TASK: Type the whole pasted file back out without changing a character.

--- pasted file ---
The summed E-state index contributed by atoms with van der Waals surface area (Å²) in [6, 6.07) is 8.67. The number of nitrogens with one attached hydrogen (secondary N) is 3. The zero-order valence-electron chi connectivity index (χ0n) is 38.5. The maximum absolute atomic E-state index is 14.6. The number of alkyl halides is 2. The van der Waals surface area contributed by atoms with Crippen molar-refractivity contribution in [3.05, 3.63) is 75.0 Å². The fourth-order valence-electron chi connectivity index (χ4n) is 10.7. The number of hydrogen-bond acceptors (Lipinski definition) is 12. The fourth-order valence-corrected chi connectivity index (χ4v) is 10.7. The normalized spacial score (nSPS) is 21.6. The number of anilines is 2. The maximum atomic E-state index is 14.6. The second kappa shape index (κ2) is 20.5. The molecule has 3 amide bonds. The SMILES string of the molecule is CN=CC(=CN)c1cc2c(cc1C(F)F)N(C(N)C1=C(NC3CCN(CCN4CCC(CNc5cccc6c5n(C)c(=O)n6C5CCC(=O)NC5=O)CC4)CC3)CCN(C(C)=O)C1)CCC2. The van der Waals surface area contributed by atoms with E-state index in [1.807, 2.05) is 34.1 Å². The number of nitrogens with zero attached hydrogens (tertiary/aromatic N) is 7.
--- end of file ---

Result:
The summed E-state index contributed by atoms with van der Waals surface area (Å²) in [6, 6.07) is 8.67. The number of nitrogens with one attached hydrogen (secondary N) is 3. The zero-order valence-electron chi connectivity index (χ0n) is 38.5. The maximum absolute atomic E-state index is 14.6. The number of alkyl halides is 2. The van der Waals surface area contributed by atoms with Crippen molar-refractivity contribution in [3.05, 3.63) is 75.0 Å². The fourth-order valence-electron chi connectivity index (χ4n) is 10.7. The number of hydrogen-bond acceptors (Lipinski definition) is 12. The fourth-order valence-corrected chi connectivity index (χ4v) is 10.7. The normalized spacial score (nSPS) is 21.6. The number of anilines is 2. The maximum atomic E-state index is 14.6. The second kappa shape index (κ2) is 20.5. The molecule has 3 amide bonds. The SMILES string of the molecule is CN=CC(=CN)c1cc2c(cc1C(F)F)N(C(N)C1=C(NC3CCN(CCN4CCC(CNc5cccc6c5n(C)c(=O)n6C5CCC(=O)NC5=O)CC4)CC3)CCN(C(C)=O)C1)CCC2. The van der Waals surface area contributed by atoms with E-state index in [1.807, 2.05) is 34.1 Å². The number of nitrogens with zero attached hydrogens (tertiary/aromatic N) is 7.